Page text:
As Count Tomsky, Ukrainian baritone Andrei Kymach demonstrated why he won the BBC Cardiff Singer of the World in 2019.  His narration of the Countess’s history in Act 1 and the entertainment his offers the gaggle of gamblers in Act 3 are superbly characterised and delivered with controlled artistry.  At the curtain calls, the largest cheer of the night when to the Russian baritone Ilya Kutyukhin, whose reassurances to Liza in Act 2 – as her betrothed, Prince Yeletsky – of his love and understanding, are some of the most sincere and dignified utterances of the evening.  He confronts Herman with considerable authority and distinction in the final scene, too.

The British-Armenian soprano Anush Hovhannisyan’s portrayal of Liza would have benefited from more detailed direction from Curran, but, while Hovhannisyan sounds a little mature – no naïve, girlish vulnerability here – she does create a powerful sense of brooding presence and anxiety.  Her Act 3 arioso was a superb portrayal of wearied grief and disillusionment, the notes precisely placed but always bathed in lyricism.   Arlene Belli has a lovely, engaging mezzo, and she sang Polina’s Act 1 romance stylishly but not always with a secure focus.  The Portuguese soprano Isabel Maria Araujo was convincing, vocally and dramatically, as Masha.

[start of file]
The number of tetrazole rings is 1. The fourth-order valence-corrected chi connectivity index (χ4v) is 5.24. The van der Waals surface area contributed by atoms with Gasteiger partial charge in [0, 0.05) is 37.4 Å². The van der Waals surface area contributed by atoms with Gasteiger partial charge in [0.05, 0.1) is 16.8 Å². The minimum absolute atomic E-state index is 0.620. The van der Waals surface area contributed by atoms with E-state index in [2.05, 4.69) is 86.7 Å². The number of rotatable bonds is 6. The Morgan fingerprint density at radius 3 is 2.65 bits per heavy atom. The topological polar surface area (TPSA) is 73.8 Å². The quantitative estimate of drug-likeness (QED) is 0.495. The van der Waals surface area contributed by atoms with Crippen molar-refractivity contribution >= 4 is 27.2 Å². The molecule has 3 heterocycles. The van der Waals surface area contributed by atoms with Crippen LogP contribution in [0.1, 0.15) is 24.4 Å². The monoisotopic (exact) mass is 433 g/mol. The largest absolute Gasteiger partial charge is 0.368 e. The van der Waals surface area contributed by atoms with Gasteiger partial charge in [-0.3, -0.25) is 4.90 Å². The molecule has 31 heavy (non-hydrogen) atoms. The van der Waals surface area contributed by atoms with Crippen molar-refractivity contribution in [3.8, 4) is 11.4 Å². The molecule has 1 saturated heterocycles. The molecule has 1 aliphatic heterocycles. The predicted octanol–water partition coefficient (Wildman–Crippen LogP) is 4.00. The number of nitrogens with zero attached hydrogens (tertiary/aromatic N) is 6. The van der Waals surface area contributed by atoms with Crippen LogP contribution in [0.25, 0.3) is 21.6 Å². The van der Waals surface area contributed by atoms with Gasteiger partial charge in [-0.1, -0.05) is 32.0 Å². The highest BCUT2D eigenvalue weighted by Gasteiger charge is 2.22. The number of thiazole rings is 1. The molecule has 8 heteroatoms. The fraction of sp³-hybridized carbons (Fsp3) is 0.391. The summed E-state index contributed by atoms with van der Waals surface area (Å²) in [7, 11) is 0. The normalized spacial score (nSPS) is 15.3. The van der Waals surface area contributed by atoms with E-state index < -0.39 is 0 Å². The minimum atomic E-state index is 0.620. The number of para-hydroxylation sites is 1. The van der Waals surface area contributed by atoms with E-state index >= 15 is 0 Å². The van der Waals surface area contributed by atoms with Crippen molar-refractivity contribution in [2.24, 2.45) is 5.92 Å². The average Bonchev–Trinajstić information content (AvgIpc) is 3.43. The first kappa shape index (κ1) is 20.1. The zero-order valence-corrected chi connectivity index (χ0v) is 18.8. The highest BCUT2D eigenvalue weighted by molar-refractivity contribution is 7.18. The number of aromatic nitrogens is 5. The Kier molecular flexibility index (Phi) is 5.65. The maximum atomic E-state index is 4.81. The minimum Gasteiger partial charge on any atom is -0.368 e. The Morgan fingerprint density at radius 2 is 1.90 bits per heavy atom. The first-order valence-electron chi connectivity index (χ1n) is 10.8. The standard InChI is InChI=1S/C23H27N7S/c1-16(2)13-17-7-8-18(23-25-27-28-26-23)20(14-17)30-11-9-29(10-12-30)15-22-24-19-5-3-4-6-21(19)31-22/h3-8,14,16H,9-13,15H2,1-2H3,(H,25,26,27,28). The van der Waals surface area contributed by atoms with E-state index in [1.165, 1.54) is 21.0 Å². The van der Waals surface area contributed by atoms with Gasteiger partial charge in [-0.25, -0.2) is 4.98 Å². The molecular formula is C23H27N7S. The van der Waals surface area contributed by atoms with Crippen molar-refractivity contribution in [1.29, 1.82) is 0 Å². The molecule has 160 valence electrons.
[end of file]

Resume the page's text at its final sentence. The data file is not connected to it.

Ilya Kutuykhin (Yeletsky) © Craig Fuller

Paul Daniels drew fervent playing from the Bournemouth Symphony Orchestra – too much so initially, however much one enjoyed the vibrant woodwind, harp and timpani contributions.  They, too, settled into the Romantic groove subsequently.

Much of the power of Tchaikovsky’s opera depends on how far the audience empathise with Herman.  Initially Martynyuk does not make this easy.  But, his delirious interjections in the Act 3 gambling scene expose a vulnerability with is touching – and a philosophy which is terrifying, “What is life?  A game!  Good and evil … no more than dreams … seize upon the moment of success!  Let the loser weep, cursing his fate!”  At his death, the other gamblers plead for peace for his turbulent, troubled spirit.  It’s a cathartic moment.

Claire Seymour

Herman – Eduard Martynyuk, Count Tomsky – Andrei Kymach, Prince Yeletsky – Ilya Kutyukhin, Chekalinsky – Alexey Dolgov, Surin – Edwin Kaye, Chaplitsky/Master of Ceremonies – Christopher Gillett, Narumov – Armand Rabot, Countess – Josephine Barstow, Liza – Anush Hovhannisyann, Polina/Milovzor – Arlene Belli, Governess – Lucy Schaufer, Masha/Prilepa – Isabel Maria Araujo; Director – Paul Curran, Conductor – Paul Daniel, Designer – Gary McCann, Lighting designer – Johanna Town, Bournemouth Symphony Orchestra, Grange Festival Chorus, The Twyford Young Chorus (Chorus master, David Hall)

The Grange Festival, Northington, Hampshire; Friday 23rd June 2023.

ABOVE: Josephine Barstow (The Countess), Eduard Martynyuk (Herman) © Craig Fuller